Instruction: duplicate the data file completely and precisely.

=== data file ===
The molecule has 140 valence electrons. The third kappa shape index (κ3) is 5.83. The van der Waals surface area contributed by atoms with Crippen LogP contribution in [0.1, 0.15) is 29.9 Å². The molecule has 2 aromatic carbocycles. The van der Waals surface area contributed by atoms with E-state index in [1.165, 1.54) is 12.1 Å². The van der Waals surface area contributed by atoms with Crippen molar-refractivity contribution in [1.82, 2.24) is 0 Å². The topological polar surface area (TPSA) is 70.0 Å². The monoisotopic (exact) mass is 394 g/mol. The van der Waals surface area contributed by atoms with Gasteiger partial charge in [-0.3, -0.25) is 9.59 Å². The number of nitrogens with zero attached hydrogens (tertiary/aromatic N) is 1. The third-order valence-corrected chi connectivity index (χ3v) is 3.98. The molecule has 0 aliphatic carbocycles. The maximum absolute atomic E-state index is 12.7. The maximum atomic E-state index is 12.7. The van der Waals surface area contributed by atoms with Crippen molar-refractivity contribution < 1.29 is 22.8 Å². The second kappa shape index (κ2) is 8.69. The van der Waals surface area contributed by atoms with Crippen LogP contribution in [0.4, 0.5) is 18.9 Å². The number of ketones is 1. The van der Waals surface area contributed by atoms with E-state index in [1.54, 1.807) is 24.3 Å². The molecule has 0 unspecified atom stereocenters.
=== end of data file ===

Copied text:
The molecule has 140 valence electrons. The third kappa shape index (κ3) is 5.83. The van der Waals surface area contributed by atoms with Crippen LogP contribution in [0.1, 0.15) is 29.9 Å². The molecule has 2 aromatic carbocycles. The van der Waals surface area contributed by atoms with E-state index in [1.165, 1.54) is 12.1 Å². The van der Waals surface area contributed by atoms with Crippen molar-refractivity contribution in [1.82, 2.24) is 0 Å². The topological polar surface area (TPSA) is 70.0 Å². The monoisotopic (exact) mass is 394 g/mol. The van der Waals surface area contributed by atoms with Gasteiger partial charge in [-0.3, -0.25) is 9.59 Å². The number of nitrogens with zero attached hydrogens (tertiary/aromatic N) is 1. The third-order valence-corrected chi connectivity index (χ3v) is 3.98. The molecule has 0 aliphatic carbocycles. The maximum absolute atomic E-state index is 12.7. The maximum atomic E-state index is 12.7. The van der Waals surface area contributed by atoms with Crippen molar-refractivity contribution < 1.29 is 22.8 Å². The second kappa shape index (κ2) is 8.69. The van der Waals surface area contributed by atoms with Crippen LogP contribution in [0.4, 0.5) is 18.9 Å². The number of ketones is 1. The van der Waals surface area contributed by atoms with E-state index in [1.54, 1.807) is 24.3 Å². The molecule has 0 unspecified atom stereocenters.